Introduction of New Bills
Every new piece of legislation begins as a bill before a specific committee, depending on the subject matter of the bill. (For example, education related matters for grades K-12 would be introduced in the Education Committee of the General Assembly.)
Once the specific committee of cognizance receives and reviews a bill, the committee decides to take one of the following actions:
- Draft the bill into legal language;
- Draft the legal language, in combination with other bills already being considered, so that it becomes a “committee bill”;
- Refer the bill to another committee; or
- Take no action (which means the bill dies)
Alternatively, a bill can be born when a committee decides to write a new “raised bill” because the committee has decided, on its own, that a specific subject or issue under their jurisdiction is of such importance that it warrants legislation.
House and Senate Bill Numbers
Regardless of how a bill is born, each bill is eventually assigned a number that stays with the bill throughout the legislative process. No other bill will have that number during the legislative session. If the bill started in the House, it will be a House Bill, indicated by “HB” before the bill number. If the bill started in the Senate, it will be a Senate Bill, indicated by “SB” before the bill number.
The next step is for the Committee to hold a public hearing on any of the bills it wishes to consider. This is where members of the public and any public officials have an opportunity to testify in support of, or opposition to, a particular bill being heard on a given day. When public hearings are scheduled for specific bills, they are posted on the CT General Assembly website with information about where and when the hearings will be held. If you want to speak at a public hearing about a particular bill, you should plan ahead by reading the bill, preparing a speech about three minutes in length, and showing up about an hour in advance so that you can sign up to speak. While you’re waiting for your turn to speak, public hearing etiquette calls for you to refrain from applauding or indicating whether you agree or disagree with the remarks of others. When it’s your turn to speak, begin with, “Mr. Chairman (or Madam Chair) and members of the committee,” and then indicate right away whether you support or oppose the bill, following up with your explanations.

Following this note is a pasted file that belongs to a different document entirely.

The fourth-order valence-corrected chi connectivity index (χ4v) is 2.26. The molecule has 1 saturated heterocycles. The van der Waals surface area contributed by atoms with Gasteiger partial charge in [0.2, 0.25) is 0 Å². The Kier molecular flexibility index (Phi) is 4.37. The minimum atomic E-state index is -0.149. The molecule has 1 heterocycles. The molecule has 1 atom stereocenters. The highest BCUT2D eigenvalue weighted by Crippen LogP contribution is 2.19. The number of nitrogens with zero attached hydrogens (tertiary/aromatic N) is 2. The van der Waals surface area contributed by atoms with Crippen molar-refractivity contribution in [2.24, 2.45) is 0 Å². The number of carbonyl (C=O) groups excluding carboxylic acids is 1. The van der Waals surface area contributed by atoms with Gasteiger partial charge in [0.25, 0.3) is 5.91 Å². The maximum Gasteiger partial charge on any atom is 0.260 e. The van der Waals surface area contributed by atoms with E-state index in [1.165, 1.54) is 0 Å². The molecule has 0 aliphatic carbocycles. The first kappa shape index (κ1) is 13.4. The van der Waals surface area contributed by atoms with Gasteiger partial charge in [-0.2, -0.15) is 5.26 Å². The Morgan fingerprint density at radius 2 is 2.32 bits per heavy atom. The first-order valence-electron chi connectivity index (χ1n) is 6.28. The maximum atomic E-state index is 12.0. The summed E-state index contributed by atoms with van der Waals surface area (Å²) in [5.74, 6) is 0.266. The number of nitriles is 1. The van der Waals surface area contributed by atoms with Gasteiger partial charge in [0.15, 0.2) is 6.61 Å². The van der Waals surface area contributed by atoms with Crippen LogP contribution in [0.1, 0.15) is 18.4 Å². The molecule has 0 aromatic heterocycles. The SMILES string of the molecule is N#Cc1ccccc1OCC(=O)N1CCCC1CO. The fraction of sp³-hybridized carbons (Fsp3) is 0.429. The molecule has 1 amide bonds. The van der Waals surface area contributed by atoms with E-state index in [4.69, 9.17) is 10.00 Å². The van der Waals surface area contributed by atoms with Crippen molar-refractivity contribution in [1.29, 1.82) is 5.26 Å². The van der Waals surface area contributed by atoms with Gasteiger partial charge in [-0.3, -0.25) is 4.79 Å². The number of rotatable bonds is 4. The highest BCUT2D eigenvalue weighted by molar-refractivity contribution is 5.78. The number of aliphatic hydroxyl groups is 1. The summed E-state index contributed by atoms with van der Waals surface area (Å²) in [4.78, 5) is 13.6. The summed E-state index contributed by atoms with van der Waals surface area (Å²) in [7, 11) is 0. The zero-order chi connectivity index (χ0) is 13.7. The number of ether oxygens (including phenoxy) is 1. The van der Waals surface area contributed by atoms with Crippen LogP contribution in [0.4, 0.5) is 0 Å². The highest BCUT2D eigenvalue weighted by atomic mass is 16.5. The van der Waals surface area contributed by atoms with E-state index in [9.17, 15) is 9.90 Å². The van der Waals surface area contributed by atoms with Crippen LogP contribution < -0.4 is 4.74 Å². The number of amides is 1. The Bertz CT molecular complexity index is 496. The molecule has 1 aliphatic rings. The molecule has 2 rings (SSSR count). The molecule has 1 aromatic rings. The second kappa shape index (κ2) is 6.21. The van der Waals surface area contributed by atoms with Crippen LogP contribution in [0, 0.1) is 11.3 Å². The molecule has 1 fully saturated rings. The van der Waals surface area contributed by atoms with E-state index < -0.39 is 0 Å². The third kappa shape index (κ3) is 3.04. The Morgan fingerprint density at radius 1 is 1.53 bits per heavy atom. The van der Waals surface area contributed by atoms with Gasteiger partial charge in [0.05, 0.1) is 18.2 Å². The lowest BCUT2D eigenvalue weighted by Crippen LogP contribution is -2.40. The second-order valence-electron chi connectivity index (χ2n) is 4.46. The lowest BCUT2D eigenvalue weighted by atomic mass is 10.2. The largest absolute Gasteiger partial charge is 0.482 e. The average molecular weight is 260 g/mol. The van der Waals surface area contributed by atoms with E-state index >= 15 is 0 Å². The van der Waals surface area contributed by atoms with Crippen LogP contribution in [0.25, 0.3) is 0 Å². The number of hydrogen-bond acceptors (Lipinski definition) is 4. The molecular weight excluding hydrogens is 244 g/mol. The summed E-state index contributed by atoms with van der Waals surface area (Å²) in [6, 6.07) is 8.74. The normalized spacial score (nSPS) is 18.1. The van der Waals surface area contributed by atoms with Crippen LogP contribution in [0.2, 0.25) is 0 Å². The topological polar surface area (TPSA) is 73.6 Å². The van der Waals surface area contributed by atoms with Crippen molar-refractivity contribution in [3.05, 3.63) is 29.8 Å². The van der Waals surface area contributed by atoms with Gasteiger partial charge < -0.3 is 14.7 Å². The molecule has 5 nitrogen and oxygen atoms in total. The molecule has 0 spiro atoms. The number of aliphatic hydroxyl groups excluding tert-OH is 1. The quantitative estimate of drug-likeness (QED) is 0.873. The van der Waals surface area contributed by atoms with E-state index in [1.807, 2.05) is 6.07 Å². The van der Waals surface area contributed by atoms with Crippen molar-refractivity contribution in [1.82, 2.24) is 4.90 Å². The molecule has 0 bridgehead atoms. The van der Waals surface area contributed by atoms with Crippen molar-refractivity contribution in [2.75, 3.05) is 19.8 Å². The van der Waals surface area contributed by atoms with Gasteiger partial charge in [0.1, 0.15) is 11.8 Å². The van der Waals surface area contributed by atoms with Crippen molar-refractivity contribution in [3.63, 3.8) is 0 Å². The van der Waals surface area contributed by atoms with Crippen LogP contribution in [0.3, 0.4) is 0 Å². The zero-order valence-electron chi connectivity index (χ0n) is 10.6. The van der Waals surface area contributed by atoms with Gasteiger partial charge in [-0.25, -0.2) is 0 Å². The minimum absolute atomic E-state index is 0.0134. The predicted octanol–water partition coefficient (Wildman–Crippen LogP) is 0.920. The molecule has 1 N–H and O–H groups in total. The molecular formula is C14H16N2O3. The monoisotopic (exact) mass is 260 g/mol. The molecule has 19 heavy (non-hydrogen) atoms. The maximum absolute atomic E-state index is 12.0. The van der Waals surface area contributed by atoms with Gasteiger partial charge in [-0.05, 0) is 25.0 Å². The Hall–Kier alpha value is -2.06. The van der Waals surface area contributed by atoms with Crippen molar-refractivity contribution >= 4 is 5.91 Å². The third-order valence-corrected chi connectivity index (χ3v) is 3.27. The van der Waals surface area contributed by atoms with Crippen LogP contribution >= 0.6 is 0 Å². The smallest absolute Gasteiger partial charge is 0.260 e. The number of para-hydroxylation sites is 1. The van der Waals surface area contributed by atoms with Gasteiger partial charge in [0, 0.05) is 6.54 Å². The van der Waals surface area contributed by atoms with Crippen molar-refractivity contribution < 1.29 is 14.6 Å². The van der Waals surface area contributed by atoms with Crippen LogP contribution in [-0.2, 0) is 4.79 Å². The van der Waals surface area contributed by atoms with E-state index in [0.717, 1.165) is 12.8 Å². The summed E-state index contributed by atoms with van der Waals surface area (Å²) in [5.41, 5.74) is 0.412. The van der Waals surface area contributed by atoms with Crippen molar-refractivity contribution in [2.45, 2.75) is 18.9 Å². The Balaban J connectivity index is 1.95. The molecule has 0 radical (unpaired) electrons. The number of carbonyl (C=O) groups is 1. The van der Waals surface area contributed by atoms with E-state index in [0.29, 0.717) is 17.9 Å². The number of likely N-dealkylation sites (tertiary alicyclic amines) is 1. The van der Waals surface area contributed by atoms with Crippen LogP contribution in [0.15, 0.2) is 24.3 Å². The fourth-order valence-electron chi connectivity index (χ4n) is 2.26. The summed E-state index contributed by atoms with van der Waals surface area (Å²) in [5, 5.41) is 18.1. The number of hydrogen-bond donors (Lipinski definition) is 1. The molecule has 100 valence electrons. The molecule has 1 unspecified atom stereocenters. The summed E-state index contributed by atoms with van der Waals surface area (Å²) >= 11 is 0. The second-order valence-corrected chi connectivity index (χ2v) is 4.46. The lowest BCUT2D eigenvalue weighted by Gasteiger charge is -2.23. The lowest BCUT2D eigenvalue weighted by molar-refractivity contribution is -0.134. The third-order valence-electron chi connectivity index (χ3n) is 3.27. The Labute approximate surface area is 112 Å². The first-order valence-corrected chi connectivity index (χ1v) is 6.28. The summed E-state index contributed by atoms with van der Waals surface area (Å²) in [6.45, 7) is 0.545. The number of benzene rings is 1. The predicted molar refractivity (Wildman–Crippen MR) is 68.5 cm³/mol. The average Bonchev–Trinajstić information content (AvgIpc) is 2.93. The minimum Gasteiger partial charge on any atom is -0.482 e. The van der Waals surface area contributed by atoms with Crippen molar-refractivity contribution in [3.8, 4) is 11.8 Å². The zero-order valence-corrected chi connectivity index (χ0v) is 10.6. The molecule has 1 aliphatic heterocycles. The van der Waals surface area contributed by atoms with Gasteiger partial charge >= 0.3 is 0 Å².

After the Committee has heard from the public at the hearing, it will decide whether any of the bills under consideration should be taken up by the full General Assembly. If there are no changes to the language in the bill, it receives a “joint favorable” or “JF” vote. On the other hand, if the Committee decides to change the language in the bill before it is voted out favorably, the bill becomes a “substitute bill”. (A substitute House bill will be filed with sHB in its title, and a substitute Senate bill will read sSB.) Substitute language could be minor or it could be a complete rewriting of the bill.
During the committee process, any legislator can offer an amendment to the original or substitute bill, and the committee will vote on whether to accept the amendment. If the amendment passes, the language will be incorporated into the bill.
Once the committee has finished reviewing the bill, it will either be sent to the “floor” of the House or Senate, or it will be sent to another committee. (The latter is referred to as a “change of reference”, and the whole process basically starts over until the new committee again votes to send the bill to the floor.)
House or Senate Vote on a Bill
Next, it’s time for the House or Senate to vote on the bill. During debate on a bill, legislators may propose amendments to make changes. Amendments take on several forms. They can add language, delete sections, add provisions from another bill or strike the entire bill and replace it with a “new” one.
After a chamber (the House or Senate) votes yes on a bill, it needs to pass in the other chamber. If a bill is amended by the second chamber and the House and Senate do not agree, the bill is sent to a joint conference committee. If the conference committee comes to an agreement, then the bill passes as agreed upon. If not, then the bill dies.
Once the House and Senate pass the bill, it is sent to the Governor. The Governor will decide to either sign, veto or take no action on a bill before him.